I can’t let things pile up. The first drafts of my High Holy Day sermons were done this spring. When I get home after a trip, I unpack immediately. I do laundry before the hamper is stuffed to overflowing. I don’t wait until the challah is finished baking before I start washing the measuring cups. If you know me, you know this is not to brag about any organizational skills. Rather, it’s about knowing myself well enough to know I don’t do well under pressure, and the fear of that stress keeps me checking things off the list before the list becomes unmanageable.

There’s a message in this week’s parshah about overwhelming tasks, but it usually takes a back seat to the more, shall we say, whimsical elements. This week we read a narrative filled with opportunities to do the right or wrong action and say the right or wrong words. Yes, you’re remembering correctly, this is the parshah with the talking donkey. Parshat Balak is the story of Balak, son of Tzipur and king of Moav, who solicits Balam the “prophet” to curse the children of Israel. God allows Balam to go to the land of Moav, but only if he will speak what God tells him to say.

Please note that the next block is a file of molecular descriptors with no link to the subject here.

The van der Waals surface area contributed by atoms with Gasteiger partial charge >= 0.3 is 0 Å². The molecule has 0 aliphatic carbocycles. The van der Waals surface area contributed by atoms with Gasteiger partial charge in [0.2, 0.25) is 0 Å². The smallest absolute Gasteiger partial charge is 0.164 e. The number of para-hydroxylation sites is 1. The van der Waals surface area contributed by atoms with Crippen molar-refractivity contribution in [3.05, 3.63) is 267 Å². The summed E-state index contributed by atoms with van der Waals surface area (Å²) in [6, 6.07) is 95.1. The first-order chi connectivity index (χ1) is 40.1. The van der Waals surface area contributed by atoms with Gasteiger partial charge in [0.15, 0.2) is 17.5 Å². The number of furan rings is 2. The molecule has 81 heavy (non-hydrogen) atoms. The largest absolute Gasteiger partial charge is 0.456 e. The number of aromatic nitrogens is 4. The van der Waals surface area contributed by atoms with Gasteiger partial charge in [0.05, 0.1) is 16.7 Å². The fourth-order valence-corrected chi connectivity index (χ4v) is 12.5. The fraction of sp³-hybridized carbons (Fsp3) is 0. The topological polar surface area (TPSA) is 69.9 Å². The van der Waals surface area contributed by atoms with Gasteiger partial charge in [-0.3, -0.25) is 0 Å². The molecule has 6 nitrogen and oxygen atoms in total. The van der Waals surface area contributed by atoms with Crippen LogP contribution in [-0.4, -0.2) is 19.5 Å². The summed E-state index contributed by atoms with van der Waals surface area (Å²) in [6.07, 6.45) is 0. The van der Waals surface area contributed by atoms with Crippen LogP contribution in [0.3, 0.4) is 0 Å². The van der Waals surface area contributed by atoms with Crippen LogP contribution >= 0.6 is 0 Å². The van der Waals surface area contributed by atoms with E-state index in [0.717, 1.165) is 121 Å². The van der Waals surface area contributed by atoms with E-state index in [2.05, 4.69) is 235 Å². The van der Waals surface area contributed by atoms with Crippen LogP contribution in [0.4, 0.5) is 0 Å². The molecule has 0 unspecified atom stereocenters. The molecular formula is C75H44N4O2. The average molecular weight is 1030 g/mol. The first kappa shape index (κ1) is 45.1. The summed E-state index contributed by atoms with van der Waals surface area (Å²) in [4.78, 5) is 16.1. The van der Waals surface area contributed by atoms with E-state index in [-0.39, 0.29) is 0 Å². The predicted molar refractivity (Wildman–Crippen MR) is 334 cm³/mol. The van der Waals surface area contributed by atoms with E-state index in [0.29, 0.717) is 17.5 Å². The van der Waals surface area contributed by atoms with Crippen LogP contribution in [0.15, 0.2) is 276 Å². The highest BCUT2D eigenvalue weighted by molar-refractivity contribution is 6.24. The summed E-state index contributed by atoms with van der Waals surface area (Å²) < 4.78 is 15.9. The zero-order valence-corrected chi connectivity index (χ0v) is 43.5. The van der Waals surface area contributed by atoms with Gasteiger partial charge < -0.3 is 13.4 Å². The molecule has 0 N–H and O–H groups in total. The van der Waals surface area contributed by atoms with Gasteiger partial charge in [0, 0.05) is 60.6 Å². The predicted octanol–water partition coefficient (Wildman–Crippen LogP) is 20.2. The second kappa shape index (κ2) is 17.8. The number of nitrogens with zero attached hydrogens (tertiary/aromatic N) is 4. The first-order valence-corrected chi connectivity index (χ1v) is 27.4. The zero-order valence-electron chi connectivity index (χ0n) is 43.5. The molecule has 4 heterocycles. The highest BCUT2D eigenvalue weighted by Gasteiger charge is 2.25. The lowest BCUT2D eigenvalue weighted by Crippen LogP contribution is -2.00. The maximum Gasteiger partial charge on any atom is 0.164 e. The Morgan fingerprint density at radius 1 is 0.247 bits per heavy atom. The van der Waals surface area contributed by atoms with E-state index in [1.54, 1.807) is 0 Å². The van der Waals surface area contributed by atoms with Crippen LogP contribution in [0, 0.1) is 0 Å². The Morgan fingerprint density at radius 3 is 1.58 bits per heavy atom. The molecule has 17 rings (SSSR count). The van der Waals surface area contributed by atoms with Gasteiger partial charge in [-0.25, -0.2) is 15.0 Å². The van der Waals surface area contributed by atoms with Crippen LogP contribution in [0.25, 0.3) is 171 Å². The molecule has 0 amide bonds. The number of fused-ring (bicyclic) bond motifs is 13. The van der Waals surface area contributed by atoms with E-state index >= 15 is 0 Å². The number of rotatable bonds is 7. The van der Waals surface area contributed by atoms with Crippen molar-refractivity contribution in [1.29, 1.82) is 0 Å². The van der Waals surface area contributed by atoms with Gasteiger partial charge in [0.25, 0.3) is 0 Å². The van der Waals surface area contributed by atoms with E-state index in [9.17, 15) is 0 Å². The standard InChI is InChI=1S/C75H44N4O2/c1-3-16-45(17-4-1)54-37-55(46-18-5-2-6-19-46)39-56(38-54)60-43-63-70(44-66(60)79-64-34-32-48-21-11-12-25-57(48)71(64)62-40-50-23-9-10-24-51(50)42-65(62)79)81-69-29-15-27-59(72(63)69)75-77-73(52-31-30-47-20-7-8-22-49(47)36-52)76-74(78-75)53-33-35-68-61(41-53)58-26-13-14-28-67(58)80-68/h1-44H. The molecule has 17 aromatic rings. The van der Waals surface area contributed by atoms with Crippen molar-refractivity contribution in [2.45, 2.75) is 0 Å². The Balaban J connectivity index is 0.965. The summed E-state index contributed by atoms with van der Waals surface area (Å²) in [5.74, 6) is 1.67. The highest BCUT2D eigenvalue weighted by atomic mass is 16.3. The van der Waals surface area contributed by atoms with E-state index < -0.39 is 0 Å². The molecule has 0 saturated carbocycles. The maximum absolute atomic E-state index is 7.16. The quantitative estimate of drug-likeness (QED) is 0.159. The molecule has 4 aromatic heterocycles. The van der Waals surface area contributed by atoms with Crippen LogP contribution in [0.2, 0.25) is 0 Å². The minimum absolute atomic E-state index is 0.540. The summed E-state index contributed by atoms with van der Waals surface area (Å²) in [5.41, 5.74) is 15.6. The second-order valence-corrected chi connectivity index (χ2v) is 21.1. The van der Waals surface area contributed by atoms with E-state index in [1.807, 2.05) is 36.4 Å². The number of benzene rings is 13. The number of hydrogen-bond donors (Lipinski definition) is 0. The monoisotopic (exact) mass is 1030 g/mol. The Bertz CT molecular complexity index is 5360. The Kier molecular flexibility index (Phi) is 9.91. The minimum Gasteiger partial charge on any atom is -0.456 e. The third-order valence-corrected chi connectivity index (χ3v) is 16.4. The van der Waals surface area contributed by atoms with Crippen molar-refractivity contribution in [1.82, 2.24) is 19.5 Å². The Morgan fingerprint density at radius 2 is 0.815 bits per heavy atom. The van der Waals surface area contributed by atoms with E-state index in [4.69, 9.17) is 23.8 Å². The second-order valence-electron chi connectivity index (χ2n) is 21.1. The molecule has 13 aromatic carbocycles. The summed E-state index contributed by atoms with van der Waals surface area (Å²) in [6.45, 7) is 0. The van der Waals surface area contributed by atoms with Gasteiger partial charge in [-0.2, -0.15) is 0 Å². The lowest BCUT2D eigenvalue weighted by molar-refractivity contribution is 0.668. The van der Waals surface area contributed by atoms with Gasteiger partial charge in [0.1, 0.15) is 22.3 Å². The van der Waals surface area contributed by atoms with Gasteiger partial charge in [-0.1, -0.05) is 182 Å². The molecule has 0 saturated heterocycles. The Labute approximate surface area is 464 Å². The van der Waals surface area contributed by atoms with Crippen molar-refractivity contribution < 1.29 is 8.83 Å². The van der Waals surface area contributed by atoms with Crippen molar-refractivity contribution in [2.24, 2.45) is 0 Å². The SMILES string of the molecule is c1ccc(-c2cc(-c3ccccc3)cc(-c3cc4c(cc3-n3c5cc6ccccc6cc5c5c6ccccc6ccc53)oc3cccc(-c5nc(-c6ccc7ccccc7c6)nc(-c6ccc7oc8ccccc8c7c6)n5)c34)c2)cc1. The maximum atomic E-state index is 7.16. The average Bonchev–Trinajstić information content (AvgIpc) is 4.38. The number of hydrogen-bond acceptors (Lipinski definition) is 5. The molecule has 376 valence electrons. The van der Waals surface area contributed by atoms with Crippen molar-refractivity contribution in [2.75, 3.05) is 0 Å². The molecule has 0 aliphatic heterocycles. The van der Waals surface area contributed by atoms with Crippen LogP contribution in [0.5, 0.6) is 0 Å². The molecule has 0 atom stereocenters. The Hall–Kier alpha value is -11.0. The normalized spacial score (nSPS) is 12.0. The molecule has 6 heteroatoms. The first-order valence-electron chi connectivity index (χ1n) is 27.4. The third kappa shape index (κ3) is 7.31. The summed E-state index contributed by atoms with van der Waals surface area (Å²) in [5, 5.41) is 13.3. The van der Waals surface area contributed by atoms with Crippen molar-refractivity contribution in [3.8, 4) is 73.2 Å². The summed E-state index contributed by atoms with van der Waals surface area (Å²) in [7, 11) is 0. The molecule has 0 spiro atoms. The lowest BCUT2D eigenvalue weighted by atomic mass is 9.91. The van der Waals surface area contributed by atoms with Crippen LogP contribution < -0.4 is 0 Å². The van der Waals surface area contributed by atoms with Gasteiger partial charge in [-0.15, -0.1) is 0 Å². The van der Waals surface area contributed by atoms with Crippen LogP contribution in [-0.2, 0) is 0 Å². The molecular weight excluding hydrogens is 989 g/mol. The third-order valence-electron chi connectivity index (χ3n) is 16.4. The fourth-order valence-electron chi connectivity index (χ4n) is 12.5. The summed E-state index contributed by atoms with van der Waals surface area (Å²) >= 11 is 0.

On the way there, Balam finds himself frustrated with his donkey, which refuses to move. As it turns out, the donkey sees an angel of God in the road. The donkey can see the angel; Balam cannot. So Balam gets angry at his stubborn animal and beats the donkey. The donkey acts out, and ultimately rebuke is received.

As Balak is trying to get Balam to curse the nation, he says to him, “Come with me to another place from which you can see them – you will only see a portion of them; you will not see all of them.” One interpretation of this passage suggests that Balak knows how intimidating the entire Israelite nation would be, so he tries to help Balam see them piecemeal.

The Kotzker Rebbe, the great Polish Talmudic scholar, teaches that ordinary people combine to create extraordinary communities – sites of holiness and charity. The Jewish people, perhaps ordinary as individuals, are perceived by other religions and cultures to be extraordinary based on our commitment to each other, to doing good, and to healing our world. That perception is perpetuated today not because of our numbers (we are a minority by far), but because as a whole we are committed to the same ideals. May we continue to see ourselves as greater than the sum of our parts, and may that always lead us to strengthening our world by letting goodness and mercy shine from our hearts.

Curse Words – Parshat Balak 5775

Curse Words